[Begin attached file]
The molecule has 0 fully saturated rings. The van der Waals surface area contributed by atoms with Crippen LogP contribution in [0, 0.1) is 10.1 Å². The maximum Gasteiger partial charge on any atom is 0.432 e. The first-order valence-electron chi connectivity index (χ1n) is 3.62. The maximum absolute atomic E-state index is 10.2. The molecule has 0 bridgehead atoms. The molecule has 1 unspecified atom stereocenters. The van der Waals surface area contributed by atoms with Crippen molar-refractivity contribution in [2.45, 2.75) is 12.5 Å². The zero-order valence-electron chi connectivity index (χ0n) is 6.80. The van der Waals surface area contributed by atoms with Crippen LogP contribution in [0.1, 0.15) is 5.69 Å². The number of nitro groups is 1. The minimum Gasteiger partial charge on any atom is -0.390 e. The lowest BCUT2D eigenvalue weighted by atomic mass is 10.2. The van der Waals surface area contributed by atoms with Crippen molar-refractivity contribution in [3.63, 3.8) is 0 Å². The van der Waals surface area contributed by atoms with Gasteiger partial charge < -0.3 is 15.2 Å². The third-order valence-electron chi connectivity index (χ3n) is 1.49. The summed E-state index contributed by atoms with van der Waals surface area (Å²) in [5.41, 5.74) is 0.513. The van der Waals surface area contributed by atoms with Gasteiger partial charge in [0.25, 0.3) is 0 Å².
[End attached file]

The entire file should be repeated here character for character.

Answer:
The molecule has 0 fully saturated rings. The van der Waals surface area contributed by atoms with Crippen LogP contribution in [0, 0.1) is 10.1 Å². The maximum Gasteiger partial charge on any atom is 0.432 e. The first-order valence-electron chi connectivity index (χ1n) is 3.62. The maximum absolute atomic E-state index is 10.2. The molecule has 0 bridgehead atoms. The molecule has 1 unspecified atom stereocenters. The van der Waals surface area contributed by atoms with Crippen molar-refractivity contribution in [2.45, 2.75) is 12.5 Å². The zero-order valence-electron chi connectivity index (χ0n) is 6.80. The van der Waals surface area contributed by atoms with Crippen LogP contribution in [0.1, 0.15) is 5.69 Å². The number of nitro groups is 1. The minimum Gasteiger partial charge on any atom is -0.390 e. The lowest BCUT2D eigenvalue weighted by atomic mass is 10.2. The van der Waals surface area contributed by atoms with Crippen molar-refractivity contribution in [3.63, 3.8) is 0 Å². The van der Waals surface area contributed by atoms with Gasteiger partial charge < -0.3 is 15.2 Å². The third-order valence-electron chi connectivity index (χ3n) is 1.49. The summed E-state index contributed by atoms with van der Waals surface area (Å²) in [5.41, 5.74) is 0.513. The van der Waals surface area contributed by atoms with Gasteiger partial charge in [0.25, 0.3) is 0 Å².